• ... Since the late 1970s, the process of in vitro selection has been applied to several cell culture systems, to generate mutants with useful agronomic traits, such as disease resistance (Jayasankar and Gray, 2003). In vitro selection was considered as a supplementary tool to the classical selection in breeding disease resistant cultivars, because of several advantages, such as faster testing of large numbers of individuals in a small space, easier manipulation of mutants, and the production of somaclones and haploids with higher genome variability (Ahmed et al., 1996). The objective of this study was to establish a suitable tissue culture protocol for plant regeneration and in vitro selection of resistance to Allium white rot (Sclerotium cepivorum) in commercial Egyptian onion varieties. ...
    ... Since the late 1970s, the process of in vitro selection has been applied to several cell culture systems, to generate mutants with useful agronomic traits, such as disease resistance ( Jayasankar and Gray, 2003). In vitro selection was considered as a supplementary tool to the classical selection in breeding disease resistant cultivars, because of several advantages, such as faster testing of large numbers of individuals in a small space, easier manipulation of mutants, and the production of somaclones and haploids with higher genome variability ( Ahmed et al., 1996). The objective of this study was to establish a suitable tissue culture protocol for plant regeneration and in vitro selection of resistance to Allium white rot (Sclerotium cepivorum) in commercial Egyptian onion varieties. ...
    Article
    Full-text available
    In vitro selection is one of the most effective and efficient techniques for plant improvement. This is due to its ability to isolate plants with the desired character(s), either by applying a selection agent on the culture media to drive the selection of somaclones with the required character(s), or by establishing particular conditions that change in the genomes of somaclones toward the required character. The objective of this study was to identify a suitable protocol for in vitro selection of Allium white rot disease (Sclerotium cepivorum) tolerance in commercial Egyptian onion varieties, namely Giza 20, Giza 6 and Beheri Red. Oxalic acid (OA), the phytotoxin produced by Sclerotium cepivorum, was used as the selective agent. Seeds of the three Egyptian varieties were germinated on four concentrations (0.0, 0.02, 0.2, 2 and 20 mM) of Oxalic acid. Among the tested cultivars, Beheri Red had the highest germination frequency (52%) at all concentrations tested, followed by Giza 20 (42.6%), and Giza 6 at (32%). Cotyledon explants from the varieties were cultured on toxic MSBDK medium, supplemented with 0, 3, 6 and 12 mM OA. The survival of calli on MSBDK free toxic medium was 70.7% for all tested cultivars; however, MSBDK-stressed medium, with 3 mM OA reduced the viable calli to 42.1%. The highest OA concentration (12 mM) completely inhibited calli induction from cotyledons explants. A medium supplement with 3 mM OA retarded 80% of calli growth. Among 156 tested calli of Beheri Red, only 23 calli (14.7%) survived on toxic medium for 45 days. Similarly, there was 15.6% survival for Giza 20 calli, while 40.1% of the Giza 6 calli survived. Plantlets were regenerated from surviving calli and transplanted onto ex vitro, and formed bulb after acclimatisation. Key Words: Allium cepa, oxalic acid, Sclerotium cepivorum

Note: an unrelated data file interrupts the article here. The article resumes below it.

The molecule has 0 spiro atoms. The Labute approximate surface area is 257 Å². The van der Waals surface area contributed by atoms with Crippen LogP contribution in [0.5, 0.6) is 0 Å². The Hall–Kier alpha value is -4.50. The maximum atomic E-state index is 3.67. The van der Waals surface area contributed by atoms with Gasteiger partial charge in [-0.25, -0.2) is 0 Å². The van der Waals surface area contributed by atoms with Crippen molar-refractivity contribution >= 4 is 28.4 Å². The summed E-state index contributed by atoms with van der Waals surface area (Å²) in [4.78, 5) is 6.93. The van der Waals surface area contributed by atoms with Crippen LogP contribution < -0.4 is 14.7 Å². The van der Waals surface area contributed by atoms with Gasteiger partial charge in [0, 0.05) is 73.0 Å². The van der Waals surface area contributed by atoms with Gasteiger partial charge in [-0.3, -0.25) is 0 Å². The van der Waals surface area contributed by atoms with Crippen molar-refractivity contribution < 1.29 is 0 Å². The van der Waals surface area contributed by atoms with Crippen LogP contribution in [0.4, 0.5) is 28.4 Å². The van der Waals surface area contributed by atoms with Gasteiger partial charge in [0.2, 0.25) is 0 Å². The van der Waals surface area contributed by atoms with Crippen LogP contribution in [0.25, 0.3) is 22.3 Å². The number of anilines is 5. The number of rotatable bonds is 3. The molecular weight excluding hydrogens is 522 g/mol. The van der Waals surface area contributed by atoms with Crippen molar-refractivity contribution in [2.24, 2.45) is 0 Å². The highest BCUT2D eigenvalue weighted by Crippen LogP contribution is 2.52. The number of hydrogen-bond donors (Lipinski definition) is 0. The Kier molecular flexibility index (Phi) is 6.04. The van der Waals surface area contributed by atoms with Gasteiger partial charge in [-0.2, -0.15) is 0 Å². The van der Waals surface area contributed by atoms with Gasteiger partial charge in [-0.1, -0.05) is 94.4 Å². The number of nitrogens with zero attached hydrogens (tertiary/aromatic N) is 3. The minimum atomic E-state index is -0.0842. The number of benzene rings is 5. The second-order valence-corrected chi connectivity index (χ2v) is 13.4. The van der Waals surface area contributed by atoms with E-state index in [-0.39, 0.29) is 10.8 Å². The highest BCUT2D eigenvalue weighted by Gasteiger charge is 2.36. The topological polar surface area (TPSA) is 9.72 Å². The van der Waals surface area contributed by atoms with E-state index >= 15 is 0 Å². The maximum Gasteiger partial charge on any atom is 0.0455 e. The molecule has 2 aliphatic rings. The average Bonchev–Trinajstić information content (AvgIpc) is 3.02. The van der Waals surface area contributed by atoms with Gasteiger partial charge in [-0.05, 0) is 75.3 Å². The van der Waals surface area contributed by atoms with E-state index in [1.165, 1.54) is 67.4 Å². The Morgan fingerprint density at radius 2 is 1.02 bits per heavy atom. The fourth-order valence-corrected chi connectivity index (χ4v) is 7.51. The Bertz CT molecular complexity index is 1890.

• ... Gengenbach & Green (1975) produced maize calli resistant to Helminthosporium maydis, the first report of the use of an in vitro protocol to develop disease resistant lines. Since that report, in vitro selection technologies had been applied to several cell culture systems to generate mutants with useful agronomic traits such as disease resistance. Ahmed et al. (1996) successfully regenerated resistant wheat plants against Fusarium fungi and when the R 3 selfed generations were tested in the field, 35.7% of the lines were found to be more resistant than the original cultivars. However, the promise of genetic engineering technology and some early failures of some in vitro selected plants stifled resea ...
    Conference Paper
    Full-text available